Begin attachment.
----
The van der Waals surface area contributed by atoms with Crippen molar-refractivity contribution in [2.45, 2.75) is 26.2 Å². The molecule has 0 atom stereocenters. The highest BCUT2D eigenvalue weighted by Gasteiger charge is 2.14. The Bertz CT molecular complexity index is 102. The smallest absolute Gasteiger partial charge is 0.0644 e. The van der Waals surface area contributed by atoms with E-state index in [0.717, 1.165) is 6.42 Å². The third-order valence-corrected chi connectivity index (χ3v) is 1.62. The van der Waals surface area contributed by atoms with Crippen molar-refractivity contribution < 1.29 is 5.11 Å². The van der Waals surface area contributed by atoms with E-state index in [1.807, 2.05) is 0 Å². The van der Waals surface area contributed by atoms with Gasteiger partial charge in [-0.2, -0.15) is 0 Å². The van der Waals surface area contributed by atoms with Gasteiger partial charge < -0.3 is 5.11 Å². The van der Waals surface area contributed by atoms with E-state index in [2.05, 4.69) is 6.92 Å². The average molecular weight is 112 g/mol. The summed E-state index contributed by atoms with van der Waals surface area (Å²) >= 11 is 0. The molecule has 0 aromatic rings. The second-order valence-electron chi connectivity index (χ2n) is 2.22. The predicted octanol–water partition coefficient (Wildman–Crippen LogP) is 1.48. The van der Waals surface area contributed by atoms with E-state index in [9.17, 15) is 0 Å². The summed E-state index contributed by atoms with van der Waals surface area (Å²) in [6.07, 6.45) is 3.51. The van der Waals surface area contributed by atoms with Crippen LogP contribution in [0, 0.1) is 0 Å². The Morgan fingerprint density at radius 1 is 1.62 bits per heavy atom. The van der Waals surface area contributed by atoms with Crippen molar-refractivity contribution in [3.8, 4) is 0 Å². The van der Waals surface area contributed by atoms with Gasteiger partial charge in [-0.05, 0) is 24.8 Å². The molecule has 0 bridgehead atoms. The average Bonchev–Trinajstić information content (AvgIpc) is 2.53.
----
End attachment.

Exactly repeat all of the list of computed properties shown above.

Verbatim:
The van der Waals surface area contributed by atoms with Crippen molar-refractivity contribution in [2.45, 2.75) is 26.2 Å². The molecule has 0 atom stereocenters. The highest BCUT2D eigenvalue weighted by Gasteiger charge is 2.14. The Bertz CT molecular complexity index is 102. The smallest absolute Gasteiger partial charge is 0.0644 e. The van der Waals surface area contributed by atoms with E-state index in [0.717, 1.165) is 6.42 Å². The third-order valence-corrected chi connectivity index (χ3v) is 1.62. The van der Waals surface area contributed by atoms with Crippen molar-refractivity contribution < 1.29 is 5.11 Å². The van der Waals surface area contributed by atoms with E-state index in [1.807, 2.05) is 0 Å². The van der Waals surface area contributed by atoms with Gasteiger partial charge in [-0.2, -0.15) is 0 Å². The van der Waals surface area contributed by atoms with Gasteiger partial charge < -0.3 is 5.11 Å². The van der Waals surface area contributed by atoms with E-state index in [2.05, 4.69) is 6.92 Å². The average molecular weight is 112 g/mol. The summed E-state index contributed by atoms with van der Waals surface area (Å²) >= 11 is 0. The molecule has 0 aromatic rings. The second-order valence-electron chi connectivity index (χ2n) is 2.22. The predicted octanol–water partition coefficient (Wildman–Crippen LogP) is 1.48. The van der Waals surface area contributed by atoms with E-state index in [9.17, 15) is 0 Å². The summed E-state index contributed by atoms with van der Waals surface area (Å²) in [6.07, 6.45) is 3.51. The van der Waals surface area contributed by atoms with Crippen LogP contribution in [0, 0.1) is 0 Å². The Morgan fingerprint density at radius 1 is 1.62 bits per heavy atom. The van der Waals surface area contributed by atoms with Crippen molar-refractivity contribution in [3.8, 4) is 0 Å². The van der Waals surface area contributed by atoms with Gasteiger partial charge in [-0.05, 0) is 24.8 Å². The molecule has 0 bridgehead atoms. The average Bonchev–Trinajstić information content (AvgIpc) is 2.53.